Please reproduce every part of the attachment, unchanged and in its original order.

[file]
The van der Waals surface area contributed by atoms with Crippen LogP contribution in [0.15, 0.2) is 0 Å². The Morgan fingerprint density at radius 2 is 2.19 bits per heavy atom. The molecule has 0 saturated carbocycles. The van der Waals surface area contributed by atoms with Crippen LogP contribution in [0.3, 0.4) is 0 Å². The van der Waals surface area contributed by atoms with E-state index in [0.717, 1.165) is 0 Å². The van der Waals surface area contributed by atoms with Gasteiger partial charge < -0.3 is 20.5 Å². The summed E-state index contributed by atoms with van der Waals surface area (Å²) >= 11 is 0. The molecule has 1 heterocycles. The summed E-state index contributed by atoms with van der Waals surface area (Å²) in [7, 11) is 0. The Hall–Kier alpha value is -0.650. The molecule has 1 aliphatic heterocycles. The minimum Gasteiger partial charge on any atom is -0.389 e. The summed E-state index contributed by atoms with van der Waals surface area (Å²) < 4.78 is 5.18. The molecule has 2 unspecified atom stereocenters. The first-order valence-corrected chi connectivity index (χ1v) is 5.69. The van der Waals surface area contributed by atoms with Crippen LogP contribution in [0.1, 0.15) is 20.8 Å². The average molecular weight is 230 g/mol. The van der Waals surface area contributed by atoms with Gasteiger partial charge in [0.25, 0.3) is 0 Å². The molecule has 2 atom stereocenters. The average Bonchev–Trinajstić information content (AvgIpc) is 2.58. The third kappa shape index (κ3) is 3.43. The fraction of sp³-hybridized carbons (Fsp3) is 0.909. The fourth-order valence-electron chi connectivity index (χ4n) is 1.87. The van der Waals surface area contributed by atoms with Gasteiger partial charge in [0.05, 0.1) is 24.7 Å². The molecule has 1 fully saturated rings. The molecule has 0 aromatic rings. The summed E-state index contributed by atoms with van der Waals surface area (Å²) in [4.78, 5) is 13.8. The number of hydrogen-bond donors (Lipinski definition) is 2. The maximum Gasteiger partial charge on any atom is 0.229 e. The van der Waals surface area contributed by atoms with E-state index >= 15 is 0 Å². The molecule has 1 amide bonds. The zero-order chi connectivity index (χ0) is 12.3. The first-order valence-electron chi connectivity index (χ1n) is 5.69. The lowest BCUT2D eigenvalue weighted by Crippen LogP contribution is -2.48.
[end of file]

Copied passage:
The van der Waals surface area contributed by atoms with Crippen LogP contribution in [0.15, 0.2) is 0 Å². The Morgan fingerprint density at radius 2 is 2.19 bits per heavy atom. The molecule has 0 saturated carbocycles. The van der Waals surface area contributed by atoms with Crippen LogP contribution in [0.3, 0.4) is 0 Å². The van der Waals surface area contributed by atoms with E-state index in [0.717, 1.165) is 0 Å². The van der Waals surface area contributed by atoms with Gasteiger partial charge < -0.3 is 20.5 Å². The summed E-state index contributed by atoms with van der Waals surface area (Å²) >= 11 is 0. The molecule has 1 heterocycles. The summed E-state index contributed by atoms with van der Waals surface area (Å²) in [7, 11) is 0. The Hall–Kier alpha value is -0.650. The molecule has 1 aliphatic heterocycles. The minimum Gasteiger partial charge on any atom is -0.389 e. The summed E-state index contributed by atoms with van der Waals surface area (Å²) < 4.78 is 5.18. The molecule has 2 unspecified atom stereocenters. The first-order valence-corrected chi connectivity index (χ1v) is 5.69. The van der Waals surface area contributed by atoms with Crippen LogP contribution in [0.1, 0.15) is 20.8 Å². The average molecular weight is 230 g/mol. The van der Waals surface area contributed by atoms with Gasteiger partial charge in [0.25, 0.3) is 0 Å². The molecule has 2 atom stereocenters. The average Bonchev–Trinajstić information content (AvgIpc) is 2.58. The third kappa shape index (κ3) is 3.43. The fraction of sp³-hybridized carbons (Fsp3) is 0.909. The fourth-order valence-electron chi connectivity index (χ4n) is 1.87. The van der Waals surface area contributed by atoms with Gasteiger partial charge in [0.05, 0.1) is 24.7 Å². The molecule has 1 fully saturated rings. The molecule has 0 aromatic rings. The summed E-state index contributed by atoms with van der Waals surface area (Å²) in [4.78, 5) is 13.8. The number of hydrogen-bond donors (Lipinski definition) is 2. The maximum Gasteiger partial charge on any atom is 0.229 e. The van der Waals surface area contributed by atoms with E-state index >= 15 is 0 Å². The molecule has 1 amide bonds. The zero-order chi connectivity index (χ0) is 12.3. The first-order valence-electron chi connectivity index (χ1n) is 5.69. The lowest BCUT2D eigenvalue weighted by Crippen LogP contribution is -2.48.